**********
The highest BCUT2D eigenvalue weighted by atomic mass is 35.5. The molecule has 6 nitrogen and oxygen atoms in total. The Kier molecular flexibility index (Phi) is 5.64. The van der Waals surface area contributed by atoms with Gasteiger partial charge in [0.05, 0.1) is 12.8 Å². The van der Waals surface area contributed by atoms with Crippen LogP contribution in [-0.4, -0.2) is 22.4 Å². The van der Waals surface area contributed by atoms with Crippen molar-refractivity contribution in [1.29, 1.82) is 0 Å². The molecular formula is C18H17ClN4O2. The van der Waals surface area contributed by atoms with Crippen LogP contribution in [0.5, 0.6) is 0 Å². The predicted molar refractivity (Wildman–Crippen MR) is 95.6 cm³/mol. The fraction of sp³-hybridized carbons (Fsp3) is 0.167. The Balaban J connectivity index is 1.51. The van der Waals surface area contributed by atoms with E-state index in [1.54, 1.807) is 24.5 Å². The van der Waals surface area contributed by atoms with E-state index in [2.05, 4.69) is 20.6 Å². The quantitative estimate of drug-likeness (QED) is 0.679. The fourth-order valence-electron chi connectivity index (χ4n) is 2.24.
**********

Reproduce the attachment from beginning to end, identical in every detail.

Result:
The highest BCUT2D eigenvalue weighted by atomic mass is 35.5. The molecule has 6 nitrogen and oxygen atoms in total. The Kier molecular flexibility index (Phi) is 5.64. The van der Waals surface area contributed by atoms with Gasteiger partial charge in [0.05, 0.1) is 12.8 Å². The van der Waals surface area contributed by atoms with Crippen LogP contribution in [-0.4, -0.2) is 22.4 Å². The van der Waals surface area contributed by atoms with Crippen molar-refractivity contribution in [1.29, 1.82) is 0 Å². The molecular formula is C18H17ClN4O2. The van der Waals surface area contributed by atoms with Crippen LogP contribution in [0.5, 0.6) is 0 Å². The predicted molar refractivity (Wildman–Crippen MR) is 95.6 cm³/mol. The fraction of sp³-hybridized carbons (Fsp3) is 0.167. The Balaban J connectivity index is 1.51. The van der Waals surface area contributed by atoms with E-state index in [1.54, 1.807) is 24.5 Å². The van der Waals surface area contributed by atoms with E-state index in [2.05, 4.69) is 20.6 Å². The quantitative estimate of drug-likeness (QED) is 0.679. The fourth-order valence-electron chi connectivity index (χ4n) is 2.24.